Todd Phillips has issues with the Writers Guild of America. This is well documented. And his gripes are not at all unreasonable. The WGA's credit arbitration process - which determines who receives a "written by" or "story by" credit on the poster and in the opening/closing titles of the movie - is absolutely insane. I know a lot of working screenwriters, and I can't think of one who'd go to the mat defending the very murky criteria by which all of this gets decided. Phillips explained the nonsense when we spoke last year for THE HANGOVER (after I asked why screenwriter Jeremy Garelick - who was on the set of the film the day I visited - had been denied a credit).
Phillips: It's interesting, and this happens to everybody. Judd Apatow did a massive amount of rewriting on THE CABLE GUY, which a lot of people don't know about. A massive amount. There are weird rules in the Writers Guild, and I don't want to trash the Writers Guild. I certainly don't want to trash the original writers, because they came up with a great idea and a great concept. But if you look at the original script - and the only reason I'm saying this is because Jeremy Garelick is a phenomenal writer and he gave so much of himself. We sort of disappeared for four months and really rewrote this movie: Mike Tyson was not in the movie, there was no tiger, there was no baby, there was no cop car, there was no brother-in-law that came on the trip. We're not talking about "tweaks" to the script; we're talking about massive rewriting. But the Writers Guild has these insane rules that if you're also a director on the movie, you have to prove this insane amount of work - and they have very nebulous rules of what that work is. It actually went through an arbitration, and I don't know what happened. I'm not a big fan of the Writers Guild. The WGA. The Whiners Guild of America. (Laughs)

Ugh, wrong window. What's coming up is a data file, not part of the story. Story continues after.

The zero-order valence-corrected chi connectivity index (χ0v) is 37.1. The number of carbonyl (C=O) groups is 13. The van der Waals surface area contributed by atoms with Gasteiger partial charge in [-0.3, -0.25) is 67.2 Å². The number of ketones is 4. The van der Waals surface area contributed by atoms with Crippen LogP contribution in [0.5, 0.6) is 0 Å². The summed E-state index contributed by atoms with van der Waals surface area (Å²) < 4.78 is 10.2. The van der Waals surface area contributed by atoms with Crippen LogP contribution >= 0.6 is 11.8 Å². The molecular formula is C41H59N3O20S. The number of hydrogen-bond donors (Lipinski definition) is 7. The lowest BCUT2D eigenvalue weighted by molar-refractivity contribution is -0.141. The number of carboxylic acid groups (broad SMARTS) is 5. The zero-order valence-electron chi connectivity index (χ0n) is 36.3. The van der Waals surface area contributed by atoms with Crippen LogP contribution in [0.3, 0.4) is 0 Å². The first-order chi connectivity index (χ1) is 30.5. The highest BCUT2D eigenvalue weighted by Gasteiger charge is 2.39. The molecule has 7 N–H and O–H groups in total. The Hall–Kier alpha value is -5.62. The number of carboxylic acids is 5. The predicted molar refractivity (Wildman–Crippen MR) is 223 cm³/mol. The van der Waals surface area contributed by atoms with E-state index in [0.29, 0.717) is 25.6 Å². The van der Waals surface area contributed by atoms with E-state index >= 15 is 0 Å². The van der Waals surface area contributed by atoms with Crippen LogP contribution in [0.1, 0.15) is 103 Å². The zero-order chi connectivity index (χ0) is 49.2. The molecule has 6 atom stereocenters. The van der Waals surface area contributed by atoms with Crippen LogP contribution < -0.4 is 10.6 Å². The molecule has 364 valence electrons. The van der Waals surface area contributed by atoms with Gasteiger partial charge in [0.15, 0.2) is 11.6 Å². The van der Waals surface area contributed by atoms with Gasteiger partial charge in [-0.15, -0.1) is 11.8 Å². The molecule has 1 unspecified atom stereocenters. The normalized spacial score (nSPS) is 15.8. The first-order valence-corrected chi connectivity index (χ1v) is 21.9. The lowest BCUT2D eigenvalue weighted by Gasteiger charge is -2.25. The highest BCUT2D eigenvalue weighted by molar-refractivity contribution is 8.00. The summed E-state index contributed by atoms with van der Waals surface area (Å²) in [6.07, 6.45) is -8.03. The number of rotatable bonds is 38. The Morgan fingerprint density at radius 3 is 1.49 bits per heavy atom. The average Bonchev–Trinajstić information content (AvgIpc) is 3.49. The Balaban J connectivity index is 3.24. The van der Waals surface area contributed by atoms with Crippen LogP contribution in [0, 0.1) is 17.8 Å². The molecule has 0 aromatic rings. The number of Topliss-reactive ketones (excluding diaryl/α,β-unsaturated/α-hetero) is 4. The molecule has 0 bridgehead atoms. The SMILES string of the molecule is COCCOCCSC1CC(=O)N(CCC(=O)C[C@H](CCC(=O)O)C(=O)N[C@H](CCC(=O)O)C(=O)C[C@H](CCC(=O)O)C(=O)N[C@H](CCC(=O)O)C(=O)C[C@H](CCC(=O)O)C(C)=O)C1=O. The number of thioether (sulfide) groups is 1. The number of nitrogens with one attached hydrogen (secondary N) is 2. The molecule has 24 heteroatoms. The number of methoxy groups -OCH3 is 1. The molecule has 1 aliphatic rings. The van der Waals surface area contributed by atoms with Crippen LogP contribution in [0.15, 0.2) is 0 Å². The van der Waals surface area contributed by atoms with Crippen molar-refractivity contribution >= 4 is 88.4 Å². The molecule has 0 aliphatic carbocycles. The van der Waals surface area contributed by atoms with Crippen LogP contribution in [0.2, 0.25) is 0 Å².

And you can't not be in it. You don't realize when you go into the film business... I mean, you don't go into filmmaking to be a part of groups and things. Then suddenly they're like, "You've got to join this union, and you've got to join that union." I don't even believe in the way they do this certain stuff. It's disappointing. But it's mostly disappointing for Jeremy. I'm still the director of the movie; my name's on the movie, and people who know my films can feel me in this movie. But Jeremy did a massive amount of work. And the fucked up part is it's not even the fault of the original writers. They even agreed. But they Writers Guild was like, "No, no, you're being pressured by the director, so we're not going to stand for this." It's just astounding.
I thought Phillips would do everything in his power to avoid this on his subsequent films, but, evidently, he had another bad experience with DUE DATE. I haven't seen the film yet, but it's not hard to believe that Robert Downey Jr. did a substantial amount of rewriting on the movie; he's extremely collaborative (I watched him practically re-stage the Stark Exposition map scene in IRON MAN 2), and generally has a good idea of what's going to work comedically. But Downey was predictably denied a "Written By" credit by the WGA for DUE DATE, so Phillips decided to voice his displeasure in an "Awards Watch Roundtable" session convened by The Hollywood Reporter.
The below excerpt is notable for two reasons: 1) Phillips is backed up by fellow A-list screenwriter Aaron Sorkin (who, unlike Phillips, is a frontrunner for every screenplay award being dished out this year), and 2) they are trashing the union in front of its president, THE COMPANY MEN writer-director John Wells.
They elaborate on their grievances in the full video, which is well worth watching. Sorkin acknowledges that he probably just kvetched his way out of a WGA Award for THE SOCIAL NETWORK. It'll be interesting to see if this holds for the Oscars as well, since he's thus far been regarded as the prohibitive favorite for the Adapted Screenplay trophy.